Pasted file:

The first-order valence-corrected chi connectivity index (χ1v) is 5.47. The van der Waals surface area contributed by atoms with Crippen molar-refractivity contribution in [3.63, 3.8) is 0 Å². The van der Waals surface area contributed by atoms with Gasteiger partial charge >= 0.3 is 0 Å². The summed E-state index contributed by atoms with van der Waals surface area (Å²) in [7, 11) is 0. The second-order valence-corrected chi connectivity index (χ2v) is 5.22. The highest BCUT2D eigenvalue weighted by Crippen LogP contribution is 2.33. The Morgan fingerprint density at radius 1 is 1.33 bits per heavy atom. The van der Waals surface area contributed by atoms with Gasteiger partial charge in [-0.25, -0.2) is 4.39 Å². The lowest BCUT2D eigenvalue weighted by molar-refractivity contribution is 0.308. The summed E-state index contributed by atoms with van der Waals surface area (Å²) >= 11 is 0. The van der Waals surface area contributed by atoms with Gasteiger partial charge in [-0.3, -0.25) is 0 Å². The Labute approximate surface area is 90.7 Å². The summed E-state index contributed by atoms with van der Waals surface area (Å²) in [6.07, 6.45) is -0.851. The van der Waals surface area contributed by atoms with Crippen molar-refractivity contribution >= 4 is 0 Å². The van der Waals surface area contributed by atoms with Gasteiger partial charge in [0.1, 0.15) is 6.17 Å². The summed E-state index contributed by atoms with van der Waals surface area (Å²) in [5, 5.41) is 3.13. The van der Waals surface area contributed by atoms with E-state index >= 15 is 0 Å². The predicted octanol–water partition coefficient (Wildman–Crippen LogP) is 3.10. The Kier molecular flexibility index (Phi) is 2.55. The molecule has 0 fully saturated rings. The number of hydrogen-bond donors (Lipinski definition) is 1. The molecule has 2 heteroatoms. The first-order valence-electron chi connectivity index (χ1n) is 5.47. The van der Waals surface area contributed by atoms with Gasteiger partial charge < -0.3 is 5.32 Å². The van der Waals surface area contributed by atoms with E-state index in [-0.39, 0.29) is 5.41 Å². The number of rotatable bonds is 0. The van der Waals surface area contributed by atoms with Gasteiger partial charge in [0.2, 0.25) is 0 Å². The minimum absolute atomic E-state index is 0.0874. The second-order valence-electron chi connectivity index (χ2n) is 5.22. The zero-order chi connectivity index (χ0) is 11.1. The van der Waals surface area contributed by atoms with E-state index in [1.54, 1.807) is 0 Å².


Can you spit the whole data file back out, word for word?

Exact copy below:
The first-order valence-corrected chi connectivity index (χ1v) is 5.47. The van der Waals surface area contributed by atoms with Crippen molar-refractivity contribution in [3.63, 3.8) is 0 Å². The van der Waals surface area contributed by atoms with Gasteiger partial charge >= 0.3 is 0 Å². The summed E-state index contributed by atoms with van der Waals surface area (Å²) in [7, 11) is 0. The second-order valence-corrected chi connectivity index (χ2v) is 5.22. The highest BCUT2D eigenvalue weighted by Crippen LogP contribution is 2.33. The Morgan fingerprint density at radius 1 is 1.33 bits per heavy atom. The van der Waals surface area contributed by atoms with Gasteiger partial charge in [-0.25, -0.2) is 4.39 Å². The lowest BCUT2D eigenvalue weighted by molar-refractivity contribution is 0.308. The summed E-state index contributed by atoms with van der Waals surface area (Å²) >= 11 is 0. The van der Waals surface area contributed by atoms with Gasteiger partial charge in [-0.3, -0.25) is 0 Å². The Labute approximate surface area is 90.7 Å². The summed E-state index contributed by atoms with van der Waals surface area (Å²) in [6.07, 6.45) is -0.851. The van der Waals surface area contributed by atoms with Crippen molar-refractivity contribution >= 4 is 0 Å². The van der Waals surface area contributed by atoms with Gasteiger partial charge in [0.1, 0.15) is 6.17 Å². The summed E-state index contributed by atoms with van der Waals surface area (Å²) in [5, 5.41) is 3.13. The van der Waals surface area contributed by atoms with E-state index >= 15 is 0 Å². The predicted octanol–water partition coefficient (Wildman–Crippen LogP) is 3.10. The Kier molecular flexibility index (Phi) is 2.55. The molecule has 0 fully saturated rings. The number of hydrogen-bond donors (Lipinski definition) is 1. The molecule has 2 heteroatoms. The first-order valence-electron chi connectivity index (χ1n) is 5.47. The van der Waals surface area contributed by atoms with Gasteiger partial charge < -0.3 is 5.32 Å². The van der Waals surface area contributed by atoms with E-state index in [-0.39, 0.29) is 5.41 Å². The number of rotatable bonds is 0. The van der Waals surface area contributed by atoms with Gasteiger partial charge in [0.2, 0.25) is 0 Å². The minimum absolute atomic E-state index is 0.0874. The second-order valence-electron chi connectivity index (χ2n) is 5.22. The zero-order chi connectivity index (χ0) is 11.1. The van der Waals surface area contributed by atoms with E-state index in [1.54, 1.807) is 0 Å².